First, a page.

Did I ever tell you about the time I was backstage at Old Man Rivers and I accidentally walked into the dressing room of the all-girl rock band the Go-Gos? Whoa.
The Innovations of Fleischer Studios
Besides changing the face of animation by bringing the world the invention of the Rotoscope, as well as the concept and animation technique of "Follow the Bouncing Ball" sing-alongs, Max Fleischer and his studio also pioneered a revolutionary technique in animation, known as the “Stereoptical Process”.
In this process, a circular, 3-D model of a background - a diorama - is built to the scale of the animation cells. It allowed for a spectacular sense of depth and dimension, long before Ub Iwerks came up with the Multiplane. Within the model setup, the animation cells could be placed at varying levels from the scenery, and even between objects, so that foreground elements could pass in front of them, adding to the dimensional effect. It was an effective method for panning and tracking shots, which would require a turn of the table with each photographed cell of animation.
The process was used in many of the studio’s cartoons, particularly in their longer, “two-reel” shorts, such as Popeye the Sailor Meets Sindbad the Sailor (1936), Popeye the Sailor Meets Ali Baba’s Forty Thieves (1937), and Betty Boop in Poor Cinderella (1934) - the only color (albeit in two-strip Cinecolor), theatrical cartoon ever made starring the iconic animated songstress, which features her as a redhead!
So interesting :D
Possibly my favorite thing to happen during that period of animation.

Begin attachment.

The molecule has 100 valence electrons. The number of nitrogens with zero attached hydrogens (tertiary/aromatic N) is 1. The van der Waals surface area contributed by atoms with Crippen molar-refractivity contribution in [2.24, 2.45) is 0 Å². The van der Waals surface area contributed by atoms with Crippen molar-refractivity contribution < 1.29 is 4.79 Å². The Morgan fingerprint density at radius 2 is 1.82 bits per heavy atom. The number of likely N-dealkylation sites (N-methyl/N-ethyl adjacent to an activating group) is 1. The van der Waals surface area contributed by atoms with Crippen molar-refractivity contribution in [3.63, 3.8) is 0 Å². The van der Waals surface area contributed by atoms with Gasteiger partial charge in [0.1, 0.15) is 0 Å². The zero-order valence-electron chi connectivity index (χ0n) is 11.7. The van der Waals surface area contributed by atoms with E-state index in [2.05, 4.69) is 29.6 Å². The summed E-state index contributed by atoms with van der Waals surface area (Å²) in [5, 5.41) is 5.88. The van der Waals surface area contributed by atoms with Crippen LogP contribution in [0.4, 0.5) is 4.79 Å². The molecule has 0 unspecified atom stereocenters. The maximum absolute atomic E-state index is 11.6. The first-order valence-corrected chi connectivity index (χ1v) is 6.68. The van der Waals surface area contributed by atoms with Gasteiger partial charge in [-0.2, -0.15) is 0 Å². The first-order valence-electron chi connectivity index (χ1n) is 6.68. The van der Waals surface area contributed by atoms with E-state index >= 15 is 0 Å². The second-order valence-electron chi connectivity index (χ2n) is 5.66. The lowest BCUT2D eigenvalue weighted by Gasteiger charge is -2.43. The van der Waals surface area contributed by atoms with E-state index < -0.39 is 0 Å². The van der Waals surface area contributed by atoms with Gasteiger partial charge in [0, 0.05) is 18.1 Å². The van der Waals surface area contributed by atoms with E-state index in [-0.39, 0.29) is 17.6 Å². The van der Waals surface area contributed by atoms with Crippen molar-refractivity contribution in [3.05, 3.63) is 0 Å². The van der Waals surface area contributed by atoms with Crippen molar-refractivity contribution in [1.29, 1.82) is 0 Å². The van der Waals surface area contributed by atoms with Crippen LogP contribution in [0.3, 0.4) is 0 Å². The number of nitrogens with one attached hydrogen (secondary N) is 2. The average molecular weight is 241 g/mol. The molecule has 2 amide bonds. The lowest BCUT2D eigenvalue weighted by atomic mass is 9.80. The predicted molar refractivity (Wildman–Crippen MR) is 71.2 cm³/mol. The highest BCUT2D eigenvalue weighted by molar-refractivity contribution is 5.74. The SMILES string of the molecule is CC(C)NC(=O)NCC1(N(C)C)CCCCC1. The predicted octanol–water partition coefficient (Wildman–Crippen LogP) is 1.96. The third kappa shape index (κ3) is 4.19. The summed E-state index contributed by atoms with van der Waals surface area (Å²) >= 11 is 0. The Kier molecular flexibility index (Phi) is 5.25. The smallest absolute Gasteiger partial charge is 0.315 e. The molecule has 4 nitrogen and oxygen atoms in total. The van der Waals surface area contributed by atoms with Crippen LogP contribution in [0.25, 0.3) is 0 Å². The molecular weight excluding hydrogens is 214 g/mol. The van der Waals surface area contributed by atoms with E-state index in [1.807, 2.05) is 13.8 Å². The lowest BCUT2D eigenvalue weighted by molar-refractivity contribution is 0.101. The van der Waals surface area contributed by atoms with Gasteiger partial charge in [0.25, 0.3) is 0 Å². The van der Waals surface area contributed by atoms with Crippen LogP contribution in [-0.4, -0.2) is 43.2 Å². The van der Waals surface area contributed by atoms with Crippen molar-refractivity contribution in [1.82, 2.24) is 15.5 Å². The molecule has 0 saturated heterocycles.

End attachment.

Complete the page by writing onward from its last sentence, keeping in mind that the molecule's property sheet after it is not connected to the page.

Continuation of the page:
The direct use of force is such a poor solution to any problem, it is generally employed only by small children and large nations.
David Friedman (via moralanarchism)
Courtyard entrance, 1133-1135 Chartres St - 1937
Photo by Frances Benjamin Johnston
There are people with a weak sense of humour.
There are people who miss golden opportunities.
And then there is George Takei.
OH MY GOD
I am laughing so hard I’m crying and my husband is just looking at me like ………..
You have to remember that Star Trek exists in two contexts, and while race and gender discrimination supposedly doesn’t exist in the Star Trek world, it’s undeniable that it exists in ours and therefore manifests in the other.
When 90% of the captains in the Federation are white dudes, one has to start wondering at what point should we start realizing that we are assigning our contemporary privileges on to a show that is supposed to be about progress.
Furthermore, identity politics are important in television because television doesn’t represent us. I once saw Avery Brooks, and someone asked him what the biggest change in Hollywood has been since he started, and he said that it was nothing. That he was still waiting for the change. That he was still waiting for Hollywood look like the world.
We need identity representation in the media because it doesn’t exist, whether you like it or not.